On top of that, I could not get a handle on how to get the appropriate thickness. The middle of the skins should be thicker (so they don’t break when steamed), and the edges should be thinner so that when you make all those pleats, the top of the dumpling won’t be tough and chewy. My dumplings were the exact opposite. The middle was way too thin, the edges way too thick. In the photo below, you can see my scrapped skins in the top right corner. And those skins on the top left are not exactly circles.

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Luckily, I had a back-up plan. I told a colleague of mine (who happens to be Chinese) that I was making soup dumplings. She commended me for the attempt, but also advised me to buy pre-made skins just in case the dough failed. So while at the Asian market picking up pig’s feet and Shaoxing wine, I grabbed a package of dumpling skins as well. Or what I thought were dumpling skins (there were so many kinds!). I was glad I took my colleague’s advise because the dough failed me, or more accurately, I failed the dough. But when I tried to pleat the store-bought skins, they didn’t stick! I was surprised and frustrated by this, and ended up using my homemade dough anyway because at least I could get it to close. At that point I lost all patience with trying to roll and shape the dumplings correctly, so I just filled and sealed the dumplings anyway I could just to get them made. I figured however misshapen, they would still taste good. It wasn’t until after I made all the dumplings that Andrew stepped in and told me that you have to wet the edges of store-bought skins with water to get them to seal (an embarrassing display of my ignorance, and frankly, my whiteness).

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my ugly dumplings

With the dumplings finally made, I set about steaming them. That was when I truly discovered why you don’t want the bottom of your skins to be too thin, because all the dumplings broke and lost all their soup. So in the end I just made regular dumplings. They were pretty thick and chewy on top because of how I carelessly shaped them, but otherwise they were pretty good, especially with the dipping sauce made of black vinegar, soy sauce, scallions, and ginger. Served with Chinese style green beans and a strong French 75 cocktail, it turned into a rather nice meal.

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I would definitely make this recipe again, but using store-bought skins (making sure to wet the edges with water, of course). It’s just not worth the trouble making the skins by hand. And despite how much I love making meals entirely from scratch, I’m learning that a good home cook also knows when to cut corners and still keep the integrity of the home-cooked meal intact.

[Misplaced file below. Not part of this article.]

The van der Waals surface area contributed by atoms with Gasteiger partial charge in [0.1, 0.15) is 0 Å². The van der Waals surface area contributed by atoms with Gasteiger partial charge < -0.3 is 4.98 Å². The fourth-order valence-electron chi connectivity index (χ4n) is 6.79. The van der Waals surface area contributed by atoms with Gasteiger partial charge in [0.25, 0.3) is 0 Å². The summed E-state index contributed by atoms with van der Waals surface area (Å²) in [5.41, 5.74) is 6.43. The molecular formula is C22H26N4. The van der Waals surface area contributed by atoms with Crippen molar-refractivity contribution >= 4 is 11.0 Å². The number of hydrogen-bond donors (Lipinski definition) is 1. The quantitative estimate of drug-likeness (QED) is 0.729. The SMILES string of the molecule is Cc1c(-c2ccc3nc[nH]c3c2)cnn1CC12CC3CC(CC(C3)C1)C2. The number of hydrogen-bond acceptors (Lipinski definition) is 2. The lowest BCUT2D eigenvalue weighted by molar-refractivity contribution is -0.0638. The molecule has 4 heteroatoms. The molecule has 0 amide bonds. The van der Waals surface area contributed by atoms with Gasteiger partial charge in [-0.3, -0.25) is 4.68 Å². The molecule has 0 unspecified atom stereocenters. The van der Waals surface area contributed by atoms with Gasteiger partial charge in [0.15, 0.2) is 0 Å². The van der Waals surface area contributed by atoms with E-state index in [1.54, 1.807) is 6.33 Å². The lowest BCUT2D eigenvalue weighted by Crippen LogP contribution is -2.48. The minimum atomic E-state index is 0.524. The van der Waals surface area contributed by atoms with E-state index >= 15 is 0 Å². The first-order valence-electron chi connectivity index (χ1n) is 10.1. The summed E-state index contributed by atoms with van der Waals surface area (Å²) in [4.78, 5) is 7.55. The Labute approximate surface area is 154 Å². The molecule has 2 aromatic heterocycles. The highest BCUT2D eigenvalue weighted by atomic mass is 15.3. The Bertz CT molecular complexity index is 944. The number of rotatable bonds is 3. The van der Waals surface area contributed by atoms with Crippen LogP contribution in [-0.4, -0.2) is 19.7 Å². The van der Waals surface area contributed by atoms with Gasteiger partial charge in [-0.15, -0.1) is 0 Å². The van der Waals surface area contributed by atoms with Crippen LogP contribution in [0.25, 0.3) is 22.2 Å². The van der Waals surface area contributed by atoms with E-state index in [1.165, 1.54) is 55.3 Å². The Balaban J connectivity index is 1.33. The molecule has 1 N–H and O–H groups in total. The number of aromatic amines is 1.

Stay tuned for part 2 of this post to get the inside scoop on the tangerine sorbet I made for dessert (pun most definitely intended).

Recipes

 

Recipe Discoveries

Last week was not great. It was busy at work. I was distracted and annoyed. Unproductive. This weekend I was able to pull myself together a little bit. I caught up on a few (of the many) things I’ve been putting off, got some rest, finished a book, and spent some time in the kitchen trying new recipes with a good measure of success. So when you’re feeling a bit low and uninspired, these recipes can help pick you back up.

Mango Margaritas

I don’t recommend making these every time you’re feeling low, but they certainly can help celebrate the start of the weekend, particularly when you’ve had a hard week, and especially when you share them with good friends. As I mentioned in the Momofuku Pork Buns (part 2) post, margaritas are a great way to use up the leftovers of that mango puree from mango pudding. I loosely followed my girl, Ree Drummond’s recipe, using mango puree to taste in place of the jarred mangos (and adding very little, if any additional sugar). I love the lime zest and sugar rim–it announces a party in looks and taste. And party we did.

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Spicy Tomato Soup

Barbara Lynch’s Spicy Tomato Soup from Food 52 is a simple soup to make on a lazy weekend or a busy weeknight. The ingredients are minimal and the method is easy. It does require blending and straining, which is a bit of a hassle, but definitely worth it to get a good homemade tomato soup and skip the preservatives and sodium of the store-bought kind.

Warm Lentil and Potato Salad

Smitten Kitchen recently posted this recipe. I’ve been waiting for a new lentil recipe to catch my eye so that I can use up the dregs of all the lentils in my pantry. The dressing is a vague cross between the dressing in your traditional potato salad and a German potato salad, containing dijon mustard, shallots, capers, and cornichons. I knew I would love this recipe based on those ingredients alone. It’s another simple dish to throw together, although you have to use a number of pots, and will most likely have to go to the store to pick up those capers and cornichons and a few other things. However, you will come away with a great (healthy) work lunch for a few days to help get you through another busy week.